In an interview with the Svenska Dagbladet (SvD) newspaper, Larsson’s father and brother say they simply want to put the matter behind them and move on.
The “Millennium” trilogy has become a phenomenon in Sweden and abroad, translated into more than 30 languages and made into a movie. According to the newspaper’s calculations, Larsson’s “Millennium”-trilogy books have so far earned about 130 million kronor.
Its popularity is a striking contrast to their author’s tragic fate.
Larsson, who worked as a journalist in Stockholm before writing the trilogy, did not live to enjoy the sensational success; he died in November 2004 of a heart attack, aged 50, a year before the first book of the series was published.
Following Larsson’s death, all of his assets went to his father and brother, leaving his long-time partner Eva Gabrielsson with no claim to any of the author’s ever-expanding inheritance.
A heated media debate followed, filled with accusations about who was the rightful heir to Larsson’s works and assets.
Father Erland and brother Joakim Larsson told SvD they are tired of being portrayed as the “bad guys” in the story and that they have always sought to reach an agreement.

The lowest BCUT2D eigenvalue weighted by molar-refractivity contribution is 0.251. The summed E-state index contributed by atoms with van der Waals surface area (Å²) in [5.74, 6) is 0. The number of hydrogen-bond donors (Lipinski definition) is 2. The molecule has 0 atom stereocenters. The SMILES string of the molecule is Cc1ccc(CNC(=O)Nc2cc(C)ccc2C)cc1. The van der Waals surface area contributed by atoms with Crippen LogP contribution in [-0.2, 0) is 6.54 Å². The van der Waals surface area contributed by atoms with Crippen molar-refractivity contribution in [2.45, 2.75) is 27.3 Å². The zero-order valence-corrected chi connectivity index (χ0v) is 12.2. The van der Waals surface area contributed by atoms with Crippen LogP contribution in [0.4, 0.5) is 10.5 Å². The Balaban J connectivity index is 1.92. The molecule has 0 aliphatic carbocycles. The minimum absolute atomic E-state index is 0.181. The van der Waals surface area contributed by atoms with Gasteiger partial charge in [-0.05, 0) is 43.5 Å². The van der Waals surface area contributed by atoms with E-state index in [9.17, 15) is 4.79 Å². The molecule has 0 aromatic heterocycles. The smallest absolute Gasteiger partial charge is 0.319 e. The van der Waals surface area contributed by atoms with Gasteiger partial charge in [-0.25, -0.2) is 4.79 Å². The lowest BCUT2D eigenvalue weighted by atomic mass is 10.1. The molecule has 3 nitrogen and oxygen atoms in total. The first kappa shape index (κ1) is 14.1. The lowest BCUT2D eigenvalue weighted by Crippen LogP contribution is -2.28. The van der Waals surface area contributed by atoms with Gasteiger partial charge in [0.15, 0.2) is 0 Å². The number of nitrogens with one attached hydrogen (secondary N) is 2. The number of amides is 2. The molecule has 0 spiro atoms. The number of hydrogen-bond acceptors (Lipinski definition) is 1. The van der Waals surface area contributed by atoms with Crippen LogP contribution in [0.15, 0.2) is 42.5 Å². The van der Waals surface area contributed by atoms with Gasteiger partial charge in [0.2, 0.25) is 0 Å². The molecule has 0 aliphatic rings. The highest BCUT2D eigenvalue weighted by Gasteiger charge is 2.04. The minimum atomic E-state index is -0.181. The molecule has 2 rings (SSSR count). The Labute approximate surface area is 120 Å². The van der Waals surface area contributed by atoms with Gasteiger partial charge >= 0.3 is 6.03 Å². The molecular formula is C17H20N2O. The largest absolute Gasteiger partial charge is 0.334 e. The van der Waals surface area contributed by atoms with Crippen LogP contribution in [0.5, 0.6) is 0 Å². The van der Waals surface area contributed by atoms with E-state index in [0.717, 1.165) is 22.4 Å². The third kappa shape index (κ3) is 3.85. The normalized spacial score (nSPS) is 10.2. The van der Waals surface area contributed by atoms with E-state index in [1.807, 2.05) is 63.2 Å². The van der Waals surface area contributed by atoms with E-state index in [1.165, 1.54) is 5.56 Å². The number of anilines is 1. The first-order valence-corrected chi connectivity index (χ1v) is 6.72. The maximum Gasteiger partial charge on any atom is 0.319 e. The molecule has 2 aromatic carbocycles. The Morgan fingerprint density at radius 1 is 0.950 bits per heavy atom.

But after five years, they say they still have not had any contact with Gabrielsson.
“We have wanted all along to reach an agreement with her. But she has refused to talk to us all these years,” Erland Larsson told the newspaper.
“We don’t have the energy to wait another five years. We have to move on,” added Joakim Larsson.
A legal battle would also likely be drawn out and costly and now the family has decided to make an offer.
Legally speaking, Larsson’s father and brother are the only two heirs because Larsson and Gabrielsson were neither married nor had drawn up a will giving them any claim to one another’s assets.
At the same time, Gabrielsson has said that Larsson called the book’s manuscript their pension when he handed it over to the Norstedt publishing house.
Gabrielsson and Larsson lived together for 30 years. According to her, one reason they never married was that Larsson wanted to protect her from potential reprisals from his efforts to survey Swedish Nazism, both in his Expo newspaper and other books.
“She was a part of Stieg’s life. She should live comfortably. We can give her 20 million kronor … No strings attached. But she has to call and accept the offer,” Larsson’s brother said of the offer.
The “Millennium”-trilogy has sold more than 20 million copies in Europe, including 3.5 million in Sweden.
The books depict a dark and violent Sweden brimming with state and family secrets, and follow the lives of Mikael Blomkvist, an investigative reporter, and Lisbeth Salander, a feisty rebel hacker-turned-detective.
Last year Larsson was one of the best-selling authors in the world, according to SvD.
In addition, Swedish moviegoers have filled the country’s cinemas to watch the film adaptations of Larsson’s books, with Hollywood studies also pressing for permission to make their own version.